Chan on float in pool

Figure 1-10.


If your locale has neither ice skating rinks nor swimming pools, consider instead this universal example analogous to that of the skater. Suppose you and a friend are engaging in some pre-prandial play with a mouse, and as you are running toward your friend you toss the mouse toward him. From the reaction force that the mouse exerts on you, your speed slightly decreases.

Whenever you pounce toward a mouse, you do so by applying a force to the ground. It is the ground’s reaction force applied to you that causes you to move upward and forward. But what about the effect of your force on the ground – how does it exert a force on you without it being simultaneously affected? Although its change may not be perceptible to you, especially when you are intent on the object of your pounce, as you push on it you are compressing it, and it is that spring-like decompression force that is being exerted on you. If the ground is a carpeted floor, you can see some of the compression, and if it is a wood floor, you may hear a resultant squeak as you begin the pounce. (You may also hear a squeak as you end the pounce, but that would be from the mouse.) Note that during the pounce, your horizontal velocity doesn’t change, and your vertical velocity decreases steadily (at the rate of 9.8 m/s2) due to gravity. Thus, the height, length and duration of the pounce have all been completely determined by the time your paws leave the ground, when the contact force terminates.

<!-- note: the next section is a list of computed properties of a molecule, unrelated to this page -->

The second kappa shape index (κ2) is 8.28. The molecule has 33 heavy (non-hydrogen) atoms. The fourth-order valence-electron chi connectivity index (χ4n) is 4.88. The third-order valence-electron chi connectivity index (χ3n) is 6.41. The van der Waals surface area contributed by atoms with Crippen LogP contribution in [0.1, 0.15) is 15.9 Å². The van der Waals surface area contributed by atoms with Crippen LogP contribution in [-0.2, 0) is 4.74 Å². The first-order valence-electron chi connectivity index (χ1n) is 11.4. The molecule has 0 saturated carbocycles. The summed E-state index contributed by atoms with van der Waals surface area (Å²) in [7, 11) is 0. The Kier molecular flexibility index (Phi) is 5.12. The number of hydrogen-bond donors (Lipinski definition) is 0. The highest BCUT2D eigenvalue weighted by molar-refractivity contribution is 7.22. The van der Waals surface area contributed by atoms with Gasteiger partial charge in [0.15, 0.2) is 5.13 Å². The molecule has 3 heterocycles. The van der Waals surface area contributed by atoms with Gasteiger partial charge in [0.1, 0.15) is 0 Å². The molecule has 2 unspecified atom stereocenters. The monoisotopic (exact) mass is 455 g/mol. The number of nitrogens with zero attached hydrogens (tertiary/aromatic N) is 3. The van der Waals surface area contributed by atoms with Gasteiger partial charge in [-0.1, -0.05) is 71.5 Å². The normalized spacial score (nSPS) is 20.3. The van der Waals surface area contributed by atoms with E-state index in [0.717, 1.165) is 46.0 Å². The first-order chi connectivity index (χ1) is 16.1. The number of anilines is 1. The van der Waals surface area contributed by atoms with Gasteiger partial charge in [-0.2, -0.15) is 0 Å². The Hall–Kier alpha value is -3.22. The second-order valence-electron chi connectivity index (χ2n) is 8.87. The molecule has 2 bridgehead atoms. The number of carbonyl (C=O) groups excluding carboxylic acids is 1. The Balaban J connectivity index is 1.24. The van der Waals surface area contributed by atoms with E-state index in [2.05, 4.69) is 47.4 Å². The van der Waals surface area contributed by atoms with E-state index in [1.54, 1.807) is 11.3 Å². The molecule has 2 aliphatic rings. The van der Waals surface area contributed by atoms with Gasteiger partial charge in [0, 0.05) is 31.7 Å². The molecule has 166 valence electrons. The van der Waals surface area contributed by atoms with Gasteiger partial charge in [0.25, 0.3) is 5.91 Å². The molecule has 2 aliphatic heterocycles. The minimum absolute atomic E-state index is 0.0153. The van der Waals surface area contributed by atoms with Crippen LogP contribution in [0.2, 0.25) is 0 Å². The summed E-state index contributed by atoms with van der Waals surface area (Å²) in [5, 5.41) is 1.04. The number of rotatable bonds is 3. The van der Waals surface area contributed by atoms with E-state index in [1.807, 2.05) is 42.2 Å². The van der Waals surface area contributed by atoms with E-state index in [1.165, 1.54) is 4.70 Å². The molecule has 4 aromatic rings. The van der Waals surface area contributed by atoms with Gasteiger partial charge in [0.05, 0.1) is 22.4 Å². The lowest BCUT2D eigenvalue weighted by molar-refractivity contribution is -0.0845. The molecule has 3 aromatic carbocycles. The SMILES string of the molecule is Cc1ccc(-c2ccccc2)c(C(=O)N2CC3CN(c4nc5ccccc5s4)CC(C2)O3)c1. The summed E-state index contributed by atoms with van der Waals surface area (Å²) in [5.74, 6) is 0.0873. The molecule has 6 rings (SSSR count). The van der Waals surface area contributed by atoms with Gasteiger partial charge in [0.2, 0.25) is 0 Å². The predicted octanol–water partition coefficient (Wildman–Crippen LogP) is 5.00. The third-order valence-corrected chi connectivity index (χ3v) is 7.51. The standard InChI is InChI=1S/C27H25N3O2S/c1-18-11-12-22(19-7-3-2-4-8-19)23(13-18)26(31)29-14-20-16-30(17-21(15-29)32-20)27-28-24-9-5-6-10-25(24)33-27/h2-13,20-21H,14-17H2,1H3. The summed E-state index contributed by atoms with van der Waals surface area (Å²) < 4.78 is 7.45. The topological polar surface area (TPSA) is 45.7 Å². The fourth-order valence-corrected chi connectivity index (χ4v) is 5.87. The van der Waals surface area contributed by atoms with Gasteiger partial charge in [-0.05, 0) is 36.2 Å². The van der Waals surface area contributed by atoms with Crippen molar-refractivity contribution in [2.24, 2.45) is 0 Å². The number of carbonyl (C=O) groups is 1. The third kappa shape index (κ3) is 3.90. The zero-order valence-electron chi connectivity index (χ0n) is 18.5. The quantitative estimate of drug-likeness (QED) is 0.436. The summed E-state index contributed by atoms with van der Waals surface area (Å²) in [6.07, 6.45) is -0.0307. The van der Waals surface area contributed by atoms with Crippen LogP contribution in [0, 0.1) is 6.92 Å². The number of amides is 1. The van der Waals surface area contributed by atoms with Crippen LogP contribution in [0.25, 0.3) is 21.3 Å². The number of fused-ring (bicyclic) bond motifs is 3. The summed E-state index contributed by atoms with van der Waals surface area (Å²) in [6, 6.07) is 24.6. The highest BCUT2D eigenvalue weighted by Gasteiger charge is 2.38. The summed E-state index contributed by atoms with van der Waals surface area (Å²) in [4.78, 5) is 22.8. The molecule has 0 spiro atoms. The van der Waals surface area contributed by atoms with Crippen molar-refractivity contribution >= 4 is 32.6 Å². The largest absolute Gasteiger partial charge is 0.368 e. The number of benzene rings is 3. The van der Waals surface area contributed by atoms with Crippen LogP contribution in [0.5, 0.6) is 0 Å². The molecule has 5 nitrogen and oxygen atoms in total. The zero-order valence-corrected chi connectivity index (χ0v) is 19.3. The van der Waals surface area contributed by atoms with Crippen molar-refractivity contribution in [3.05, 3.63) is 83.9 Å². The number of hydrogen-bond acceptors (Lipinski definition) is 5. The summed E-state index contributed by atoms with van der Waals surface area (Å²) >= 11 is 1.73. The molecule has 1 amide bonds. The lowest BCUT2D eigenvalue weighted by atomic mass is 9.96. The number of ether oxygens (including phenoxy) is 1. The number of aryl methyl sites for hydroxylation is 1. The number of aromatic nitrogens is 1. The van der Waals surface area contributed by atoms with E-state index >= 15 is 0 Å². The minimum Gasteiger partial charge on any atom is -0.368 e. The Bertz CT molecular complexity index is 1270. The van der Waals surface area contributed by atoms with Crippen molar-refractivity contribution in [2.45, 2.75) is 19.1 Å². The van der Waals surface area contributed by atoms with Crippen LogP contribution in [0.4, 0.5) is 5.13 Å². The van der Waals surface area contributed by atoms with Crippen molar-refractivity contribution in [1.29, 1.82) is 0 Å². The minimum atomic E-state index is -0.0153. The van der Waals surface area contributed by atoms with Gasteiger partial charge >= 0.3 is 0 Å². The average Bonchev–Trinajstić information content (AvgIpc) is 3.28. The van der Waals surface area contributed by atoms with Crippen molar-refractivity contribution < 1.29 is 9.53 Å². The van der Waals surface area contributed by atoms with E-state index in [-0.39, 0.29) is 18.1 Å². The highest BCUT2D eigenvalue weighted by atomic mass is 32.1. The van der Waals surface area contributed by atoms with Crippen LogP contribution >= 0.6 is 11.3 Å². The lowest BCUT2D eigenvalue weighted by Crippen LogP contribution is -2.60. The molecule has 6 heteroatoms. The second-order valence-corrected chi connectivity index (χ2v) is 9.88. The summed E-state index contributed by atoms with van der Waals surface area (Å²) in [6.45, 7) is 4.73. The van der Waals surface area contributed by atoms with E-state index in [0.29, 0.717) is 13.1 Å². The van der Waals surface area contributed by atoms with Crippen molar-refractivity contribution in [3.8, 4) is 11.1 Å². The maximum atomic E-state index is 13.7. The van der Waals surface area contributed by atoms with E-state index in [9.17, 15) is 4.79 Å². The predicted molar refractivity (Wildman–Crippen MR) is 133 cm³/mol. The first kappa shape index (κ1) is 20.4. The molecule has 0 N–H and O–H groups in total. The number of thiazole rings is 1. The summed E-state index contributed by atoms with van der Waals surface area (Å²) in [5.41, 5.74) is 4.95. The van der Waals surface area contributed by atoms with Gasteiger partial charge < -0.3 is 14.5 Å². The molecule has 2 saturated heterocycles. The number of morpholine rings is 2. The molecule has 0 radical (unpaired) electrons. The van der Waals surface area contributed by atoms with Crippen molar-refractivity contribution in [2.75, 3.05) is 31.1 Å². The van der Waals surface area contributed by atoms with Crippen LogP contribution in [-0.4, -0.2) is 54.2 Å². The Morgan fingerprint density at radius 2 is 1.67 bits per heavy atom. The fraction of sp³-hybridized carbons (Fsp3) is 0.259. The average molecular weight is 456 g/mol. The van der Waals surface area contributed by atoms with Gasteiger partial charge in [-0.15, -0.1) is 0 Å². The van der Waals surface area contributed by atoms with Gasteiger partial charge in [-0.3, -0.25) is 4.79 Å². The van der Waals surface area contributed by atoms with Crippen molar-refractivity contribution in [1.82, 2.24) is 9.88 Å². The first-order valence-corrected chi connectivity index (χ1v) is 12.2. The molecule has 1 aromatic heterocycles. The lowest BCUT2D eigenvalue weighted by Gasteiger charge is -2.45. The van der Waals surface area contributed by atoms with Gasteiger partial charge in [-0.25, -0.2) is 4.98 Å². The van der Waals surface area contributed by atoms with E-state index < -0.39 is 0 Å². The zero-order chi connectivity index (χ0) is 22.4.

Metaphysics for meta-felines


If you push hard on the world, … the world pushes hard on you. If you touch the world gently,
the world will touch you gently in return. The way you touch others is the way others touch you.

Paul Hewitt, Conceptual Physics, ©2002, Prentice Hall



Q. If a cat collides into a large dog, which animal experiences the greater impact force, and which one experiences the greater acceleration?

A. The forces are the exact same in magnitude, though opposite in direction. But the cat will experience a much greater acceleration due to its smaller mass.

Q. If a cat collides into a mouse, which animal experiences the greater impact force, and which one experiences the greater acceleration?

Momentum

The quantity mass times velocity is called momentum.

Note that since velocity is a vector quantity, so is momentum, and since mass is a positive scalar, the direction of the momentum vector is always the same as the direction of the velocity vector.

The symbol used for momentum is p. The ‘p’ is probably derived from the Latin petere, meaning "to go to”, the root of “impetus”, or possibly from the Latin pellere, meaning “to push”, which led to both “push” and “pull”, as well as “impel”. During Newton’s lifetime, the term "impetus” was used to describe an object moving independent of any observed force.